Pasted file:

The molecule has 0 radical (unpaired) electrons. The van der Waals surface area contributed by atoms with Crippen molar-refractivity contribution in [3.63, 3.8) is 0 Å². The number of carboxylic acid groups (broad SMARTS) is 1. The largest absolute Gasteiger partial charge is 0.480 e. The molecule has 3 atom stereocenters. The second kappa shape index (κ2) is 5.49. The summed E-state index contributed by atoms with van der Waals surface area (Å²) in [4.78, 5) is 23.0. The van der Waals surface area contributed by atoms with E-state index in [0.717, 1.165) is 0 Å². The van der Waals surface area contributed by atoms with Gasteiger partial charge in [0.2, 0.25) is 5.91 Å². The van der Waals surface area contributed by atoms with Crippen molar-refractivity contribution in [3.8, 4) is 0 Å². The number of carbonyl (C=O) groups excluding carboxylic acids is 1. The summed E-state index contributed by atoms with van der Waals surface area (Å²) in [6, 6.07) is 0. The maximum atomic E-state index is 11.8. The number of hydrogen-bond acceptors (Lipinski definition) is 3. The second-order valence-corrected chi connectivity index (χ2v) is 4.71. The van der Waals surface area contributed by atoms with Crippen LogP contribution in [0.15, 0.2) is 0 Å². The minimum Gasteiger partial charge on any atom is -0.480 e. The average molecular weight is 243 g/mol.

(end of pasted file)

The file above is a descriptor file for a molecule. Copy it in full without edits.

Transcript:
The molecule has 0 radical (unpaired) electrons. The van der Waals surface area contributed by atoms with Crippen molar-refractivity contribution in [3.63, 3.8) is 0 Å². The number of carboxylic acid groups (broad SMARTS) is 1. The largest absolute Gasteiger partial charge is 0.480 e. The molecule has 3 atom stereocenters. The second kappa shape index (κ2) is 5.49. The summed E-state index contributed by atoms with van der Waals surface area (Å²) in [4.78, 5) is 23.0. The van der Waals surface area contributed by atoms with E-state index in [0.717, 1.165) is 0 Å². The van der Waals surface area contributed by atoms with Gasteiger partial charge in [0.2, 0.25) is 5.91 Å². The van der Waals surface area contributed by atoms with Crippen molar-refractivity contribution in [3.8, 4) is 0 Å². The number of carbonyl (C=O) groups excluding carboxylic acids is 1. The summed E-state index contributed by atoms with van der Waals surface area (Å²) in [6, 6.07) is 0. The maximum atomic E-state index is 11.8. The number of hydrogen-bond acceptors (Lipinski definition) is 3. The second-order valence-corrected chi connectivity index (χ2v) is 4.71. The van der Waals surface area contributed by atoms with Crippen LogP contribution in [0.15, 0.2) is 0 Å². The minimum Gasteiger partial charge on any atom is -0.480 e. The average molecular weight is 243 g/mol.